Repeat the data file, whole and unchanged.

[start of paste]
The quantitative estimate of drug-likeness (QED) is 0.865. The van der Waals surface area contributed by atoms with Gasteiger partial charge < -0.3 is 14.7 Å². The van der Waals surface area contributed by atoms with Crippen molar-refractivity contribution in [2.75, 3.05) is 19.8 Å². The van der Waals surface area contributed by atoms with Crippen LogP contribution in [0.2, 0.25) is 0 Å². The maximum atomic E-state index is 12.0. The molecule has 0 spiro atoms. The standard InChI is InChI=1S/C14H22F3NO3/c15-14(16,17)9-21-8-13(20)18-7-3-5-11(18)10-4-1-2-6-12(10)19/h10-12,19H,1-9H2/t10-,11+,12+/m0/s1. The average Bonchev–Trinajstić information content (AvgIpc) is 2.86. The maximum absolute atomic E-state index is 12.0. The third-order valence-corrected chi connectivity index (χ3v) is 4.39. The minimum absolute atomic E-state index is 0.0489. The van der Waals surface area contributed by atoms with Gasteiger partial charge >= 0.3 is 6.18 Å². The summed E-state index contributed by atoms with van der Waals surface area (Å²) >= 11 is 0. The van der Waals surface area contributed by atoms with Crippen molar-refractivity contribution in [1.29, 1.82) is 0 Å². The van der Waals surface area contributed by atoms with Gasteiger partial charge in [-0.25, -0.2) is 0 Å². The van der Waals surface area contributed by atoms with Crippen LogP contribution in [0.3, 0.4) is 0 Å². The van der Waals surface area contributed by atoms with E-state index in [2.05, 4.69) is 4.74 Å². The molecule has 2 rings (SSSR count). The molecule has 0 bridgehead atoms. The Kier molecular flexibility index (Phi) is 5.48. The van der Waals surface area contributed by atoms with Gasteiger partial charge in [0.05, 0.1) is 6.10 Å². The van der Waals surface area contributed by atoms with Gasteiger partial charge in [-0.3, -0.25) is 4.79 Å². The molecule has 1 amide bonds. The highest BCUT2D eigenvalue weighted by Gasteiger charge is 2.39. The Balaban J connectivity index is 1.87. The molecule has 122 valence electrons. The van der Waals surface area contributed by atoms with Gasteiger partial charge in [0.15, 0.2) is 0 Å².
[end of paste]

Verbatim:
The quantitative estimate of drug-likeness (QED) is 0.865. The van der Waals surface area contributed by atoms with Gasteiger partial charge < -0.3 is 14.7 Å². The van der Waals surface area contributed by atoms with Crippen molar-refractivity contribution in [2.75, 3.05) is 19.8 Å². The van der Waals surface area contributed by atoms with Crippen LogP contribution in [0.2, 0.25) is 0 Å². The maximum atomic E-state index is 12.0. The molecule has 0 spiro atoms. The standard InChI is InChI=1S/C14H22F3NO3/c15-14(16,17)9-21-8-13(20)18-7-3-5-11(18)10-4-1-2-6-12(10)19/h10-12,19H,1-9H2/t10-,11+,12+/m0/s1. The average Bonchev–Trinajstić information content (AvgIpc) is 2.86. The maximum absolute atomic E-state index is 12.0. The third-order valence-corrected chi connectivity index (χ3v) is 4.39. The minimum absolute atomic E-state index is 0.0489. The van der Waals surface area contributed by atoms with Gasteiger partial charge >= 0.3 is 6.18 Å². The summed E-state index contributed by atoms with van der Waals surface area (Å²) >= 11 is 0. The van der Waals surface area contributed by atoms with Crippen molar-refractivity contribution in [1.29, 1.82) is 0 Å². The van der Waals surface area contributed by atoms with Gasteiger partial charge in [-0.25, -0.2) is 0 Å². The van der Waals surface area contributed by atoms with Crippen LogP contribution in [0.3, 0.4) is 0 Å². The van der Waals surface area contributed by atoms with E-state index in [2.05, 4.69) is 4.74 Å². The molecule has 2 rings (SSSR count). The molecule has 0 bridgehead atoms. The Kier molecular flexibility index (Phi) is 5.48. The van der Waals surface area contributed by atoms with Gasteiger partial charge in [0.05, 0.1) is 6.10 Å². The van der Waals surface area contributed by atoms with Gasteiger partial charge in [-0.3, -0.25) is 4.79 Å². The molecule has 1 amide bonds. The highest BCUT2D eigenvalue weighted by Gasteiger charge is 2.39. The Balaban J connectivity index is 1.87. The molecule has 122 valence electrons. The van der Waals surface area contributed by atoms with Gasteiger partial charge in [0.15, 0.2) is 0 Å².